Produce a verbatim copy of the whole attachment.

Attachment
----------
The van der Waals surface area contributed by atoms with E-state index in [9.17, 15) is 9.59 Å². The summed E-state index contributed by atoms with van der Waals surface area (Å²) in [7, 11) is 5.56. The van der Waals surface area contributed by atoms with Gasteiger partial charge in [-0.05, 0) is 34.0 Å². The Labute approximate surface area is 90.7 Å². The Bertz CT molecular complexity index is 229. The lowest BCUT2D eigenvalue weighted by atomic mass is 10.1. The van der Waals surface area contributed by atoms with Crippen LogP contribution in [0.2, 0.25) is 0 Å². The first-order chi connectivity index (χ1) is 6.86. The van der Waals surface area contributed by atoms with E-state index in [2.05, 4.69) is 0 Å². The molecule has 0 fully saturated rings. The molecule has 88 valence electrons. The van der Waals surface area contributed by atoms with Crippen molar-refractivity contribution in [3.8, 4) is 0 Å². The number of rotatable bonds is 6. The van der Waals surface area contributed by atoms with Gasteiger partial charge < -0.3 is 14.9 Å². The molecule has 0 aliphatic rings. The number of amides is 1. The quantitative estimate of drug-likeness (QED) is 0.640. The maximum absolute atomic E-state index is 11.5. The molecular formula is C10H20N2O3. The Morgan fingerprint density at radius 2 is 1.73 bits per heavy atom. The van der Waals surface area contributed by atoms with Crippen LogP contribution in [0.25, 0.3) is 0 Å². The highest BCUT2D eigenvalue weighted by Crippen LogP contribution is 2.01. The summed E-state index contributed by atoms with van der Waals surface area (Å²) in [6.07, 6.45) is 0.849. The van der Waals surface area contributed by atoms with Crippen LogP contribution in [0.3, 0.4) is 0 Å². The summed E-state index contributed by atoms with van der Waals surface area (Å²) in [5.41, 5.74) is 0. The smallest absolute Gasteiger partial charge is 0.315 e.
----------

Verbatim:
The van der Waals surface area contributed by atoms with E-state index in [9.17, 15) is 9.59 Å². The summed E-state index contributed by atoms with van der Waals surface area (Å²) in [7, 11) is 5.56. The van der Waals surface area contributed by atoms with Gasteiger partial charge in [-0.05, 0) is 34.0 Å². The Labute approximate surface area is 90.7 Å². The Bertz CT molecular complexity index is 229. The lowest BCUT2D eigenvalue weighted by atomic mass is 10.1. The van der Waals surface area contributed by atoms with Crippen LogP contribution in [0.2, 0.25) is 0 Å². The first-order chi connectivity index (χ1) is 6.86. The van der Waals surface area contributed by atoms with E-state index in [2.05, 4.69) is 0 Å². The molecule has 0 fully saturated rings. The molecule has 88 valence electrons. The van der Waals surface area contributed by atoms with Crippen molar-refractivity contribution in [3.8, 4) is 0 Å². The number of rotatable bonds is 6. The van der Waals surface area contributed by atoms with Gasteiger partial charge < -0.3 is 14.9 Å². The molecule has 0 aliphatic rings. The number of amides is 1. The quantitative estimate of drug-likeness (QED) is 0.640. The maximum absolute atomic E-state index is 11.5. The molecular formula is C10H20N2O3. The Morgan fingerprint density at radius 2 is 1.73 bits per heavy atom. The van der Waals surface area contributed by atoms with Crippen LogP contribution in [0.25, 0.3) is 0 Å². The highest BCUT2D eigenvalue weighted by Crippen LogP contribution is 2.01. The summed E-state index contributed by atoms with van der Waals surface area (Å²) in [6.07, 6.45) is 0.849. The van der Waals surface area contributed by atoms with Crippen LogP contribution in [0.3, 0.4) is 0 Å². The summed E-state index contributed by atoms with van der Waals surface area (Å²) in [5.41, 5.74) is 0. The smallest absolute Gasteiger partial charge is 0.315 e.